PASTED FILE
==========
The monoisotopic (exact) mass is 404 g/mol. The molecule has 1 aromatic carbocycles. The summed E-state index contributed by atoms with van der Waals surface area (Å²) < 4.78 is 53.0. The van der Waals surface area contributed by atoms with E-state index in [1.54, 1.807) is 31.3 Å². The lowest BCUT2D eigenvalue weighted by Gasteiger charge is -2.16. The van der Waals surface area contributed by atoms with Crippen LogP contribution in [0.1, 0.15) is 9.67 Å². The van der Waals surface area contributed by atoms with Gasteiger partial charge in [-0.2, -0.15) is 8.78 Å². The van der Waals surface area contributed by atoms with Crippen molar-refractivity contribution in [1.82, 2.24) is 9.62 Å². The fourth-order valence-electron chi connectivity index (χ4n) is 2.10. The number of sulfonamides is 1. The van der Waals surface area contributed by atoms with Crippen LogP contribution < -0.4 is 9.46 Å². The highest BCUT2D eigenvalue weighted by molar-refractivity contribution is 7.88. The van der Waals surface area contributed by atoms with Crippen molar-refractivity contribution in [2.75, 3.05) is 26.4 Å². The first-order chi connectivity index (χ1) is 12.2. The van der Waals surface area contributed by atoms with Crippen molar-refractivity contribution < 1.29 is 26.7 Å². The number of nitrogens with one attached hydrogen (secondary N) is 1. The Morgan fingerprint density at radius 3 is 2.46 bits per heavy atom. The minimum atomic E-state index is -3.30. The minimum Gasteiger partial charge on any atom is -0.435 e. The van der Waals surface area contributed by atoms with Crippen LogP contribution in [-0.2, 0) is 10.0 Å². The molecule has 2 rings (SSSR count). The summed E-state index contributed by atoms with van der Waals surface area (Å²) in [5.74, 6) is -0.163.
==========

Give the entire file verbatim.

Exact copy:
The monoisotopic (exact) mass is 404 g/mol. The molecule has 1 aromatic carbocycles. The summed E-state index contributed by atoms with van der Waals surface area (Å²) < 4.78 is 53.0. The van der Waals surface area contributed by atoms with E-state index in [1.54, 1.807) is 31.3 Å². The lowest BCUT2D eigenvalue weighted by Gasteiger charge is -2.16. The van der Waals surface area contributed by atoms with Crippen LogP contribution in [0.1, 0.15) is 9.67 Å². The van der Waals surface area contributed by atoms with Gasteiger partial charge in [-0.2, -0.15) is 8.78 Å². The van der Waals surface area contributed by atoms with Crippen molar-refractivity contribution in [1.82, 2.24) is 9.62 Å². The fourth-order valence-electron chi connectivity index (χ4n) is 2.10. The number of sulfonamides is 1. The van der Waals surface area contributed by atoms with Crippen LogP contribution < -0.4 is 9.46 Å². The highest BCUT2D eigenvalue weighted by molar-refractivity contribution is 7.88. The van der Waals surface area contributed by atoms with Crippen molar-refractivity contribution in [2.75, 3.05) is 26.4 Å². The first-order chi connectivity index (χ1) is 12.2. The van der Waals surface area contributed by atoms with Crippen molar-refractivity contribution < 1.29 is 26.7 Å². The number of nitrogens with one attached hydrogen (secondary N) is 1. The Morgan fingerprint density at radius 3 is 2.46 bits per heavy atom. The minimum atomic E-state index is -3.30. The minimum Gasteiger partial charge on any atom is -0.435 e. The van der Waals surface area contributed by atoms with Crippen LogP contribution in [-0.2, 0) is 10.0 Å². The molecule has 2 rings (SSSR count). The summed E-state index contributed by atoms with van der Waals surface area (Å²) in [5.74, 6) is -0.163.